A Distorted Democracy

The U.S. government is controlled by money and fails to represent the people
A Distorted Democracy

The majority of the members in the 116th congress were millionaires. Six of nine Supreme Court Justices are multimillionaires. Every U.S. president after 1953 has been a millionaire. Heck, even all of our founding fathers were millionaires. These are the politicians who represent us and heavily influence legislature, economy, foreign policy and our everyday lives. Yet when our government is consistently represented by the wealthy, is our democracy really representative of the people?

Amidst the growing wealth inequality, Trump’s 1.5 trillion dollar Tax Cuts and Jobs Act reduced therate of the highest tax bracket by 2.6% and overall corporate tax by 14%. Do you think it was for the working class’ 3% tax deduction or for his own, as a rich politician with a business-owner background? Likewise, when the majority representation of the wealthy drowns out the needs and voices of the working class, it’s especially hard to improve wages, relieve student debt and approve universal healthcare, because these problems don’t benefit or affect the rich.

Furthermore, the wealthy have distinct advantages in terms of getting their foot in the political door. The time commitment, resources, connections and immense amount of funding to even get your name noticed is a dream to the average working-class citizen. Their wealthy counterpart, however, has the free time, resources and money to spend and the ability to take on the risks and uncertainty of running for office. They’re also more likely to be recruited by important political elites and have greater connections, therefore receiving more campaign funding. From his superPACs, personal funds and collection of wealthy donors, Biden was able to spend over a billion dollars on his presidential campaign last election. And it’s not like people just donate just because; candidates gain the support of wealthy donors and corporations by leading in their interests.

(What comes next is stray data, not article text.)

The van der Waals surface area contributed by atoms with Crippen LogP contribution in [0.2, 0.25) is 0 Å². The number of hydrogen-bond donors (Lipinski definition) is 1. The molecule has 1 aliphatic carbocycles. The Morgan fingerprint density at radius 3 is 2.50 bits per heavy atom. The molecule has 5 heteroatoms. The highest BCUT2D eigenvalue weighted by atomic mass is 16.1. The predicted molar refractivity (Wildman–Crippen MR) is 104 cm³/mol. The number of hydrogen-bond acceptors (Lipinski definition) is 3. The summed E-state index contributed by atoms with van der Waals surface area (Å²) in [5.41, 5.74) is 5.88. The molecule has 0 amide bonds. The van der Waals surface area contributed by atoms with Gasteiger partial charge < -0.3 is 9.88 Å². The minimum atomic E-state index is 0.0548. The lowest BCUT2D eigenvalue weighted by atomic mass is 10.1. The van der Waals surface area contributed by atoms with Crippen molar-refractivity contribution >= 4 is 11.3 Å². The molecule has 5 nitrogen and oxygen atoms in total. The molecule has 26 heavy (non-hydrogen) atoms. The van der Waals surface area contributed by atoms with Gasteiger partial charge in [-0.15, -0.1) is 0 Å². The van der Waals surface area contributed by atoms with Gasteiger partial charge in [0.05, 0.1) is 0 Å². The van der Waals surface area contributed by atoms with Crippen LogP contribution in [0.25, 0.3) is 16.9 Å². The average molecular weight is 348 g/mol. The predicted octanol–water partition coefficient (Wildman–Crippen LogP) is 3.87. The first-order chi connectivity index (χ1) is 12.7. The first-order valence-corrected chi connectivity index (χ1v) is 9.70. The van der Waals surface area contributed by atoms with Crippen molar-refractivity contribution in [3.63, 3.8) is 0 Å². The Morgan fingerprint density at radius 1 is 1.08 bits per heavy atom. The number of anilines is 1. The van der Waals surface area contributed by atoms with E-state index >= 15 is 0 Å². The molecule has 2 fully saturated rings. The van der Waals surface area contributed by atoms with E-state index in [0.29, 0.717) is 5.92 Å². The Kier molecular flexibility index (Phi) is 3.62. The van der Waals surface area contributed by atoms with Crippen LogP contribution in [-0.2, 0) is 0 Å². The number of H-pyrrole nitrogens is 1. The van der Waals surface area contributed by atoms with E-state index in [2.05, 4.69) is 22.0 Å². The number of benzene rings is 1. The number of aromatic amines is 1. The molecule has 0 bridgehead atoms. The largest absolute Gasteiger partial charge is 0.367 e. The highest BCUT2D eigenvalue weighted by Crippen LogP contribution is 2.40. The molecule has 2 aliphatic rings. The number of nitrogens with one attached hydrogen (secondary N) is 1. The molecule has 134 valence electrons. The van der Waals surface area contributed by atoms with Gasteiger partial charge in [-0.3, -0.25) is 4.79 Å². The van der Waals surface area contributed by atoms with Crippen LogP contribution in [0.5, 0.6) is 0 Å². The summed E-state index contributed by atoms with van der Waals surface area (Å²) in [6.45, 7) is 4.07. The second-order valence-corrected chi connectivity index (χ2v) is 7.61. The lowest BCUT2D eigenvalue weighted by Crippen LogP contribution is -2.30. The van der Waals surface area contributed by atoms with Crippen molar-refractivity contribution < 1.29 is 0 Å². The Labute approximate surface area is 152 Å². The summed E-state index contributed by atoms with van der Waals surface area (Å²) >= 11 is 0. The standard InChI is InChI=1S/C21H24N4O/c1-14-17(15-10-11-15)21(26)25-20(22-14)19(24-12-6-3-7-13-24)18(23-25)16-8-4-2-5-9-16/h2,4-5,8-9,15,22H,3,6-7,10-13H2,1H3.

Moreover, corporate money has a greater influence on the government through lobbying. Lobbying, in its purest form, is the ability to petition the government and is protected under the 1st Amendment. However, when Citizens United v. FEC legalized political spending as lobbying, anyone could spend millions to influence the federal government; let it be corporations, organizations, universities, churches or non-profit groups. That’s how 14,000 lobbyists can live next to the politicians they donate to, write their legislations and entice them with gifts, meals and money. Not to mention that 84% of the top 250 lobbying firms fail to complete required legal documents which contain crucial data about their lobbying activities, which are then released as public information. Despite the breaking of law and regulation, there are no real consequences to this noncompliance. When legislation can’t even touch the interests of profit and wealth, it’s clear that the billions spent on lobbying isn’t freedom of speech: rather, a rebrand for bribery and corruption.

Our democracy is not a democracy until there is greater political representation of the working class, greater monetary restrictions on political campaigns and Citizens United is finally overturned. We the people can vote, but money can do more.

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About the Contributors
Grace Kweon, Staff
Sophomore Grace Kweon is a staff on Panorama. This is her first year on staff. Grace's day to day always includes one or the other – writing fictional stories, sour candies or going on walks with her dog.
Mimi Zhou, Panorama Editor in Chief
Senior Mimi Zhou is an editor in chief of Panorama. This is her third year on staff. In her free time, she enjoys playing and listening to music, binge watching TV and making soup.

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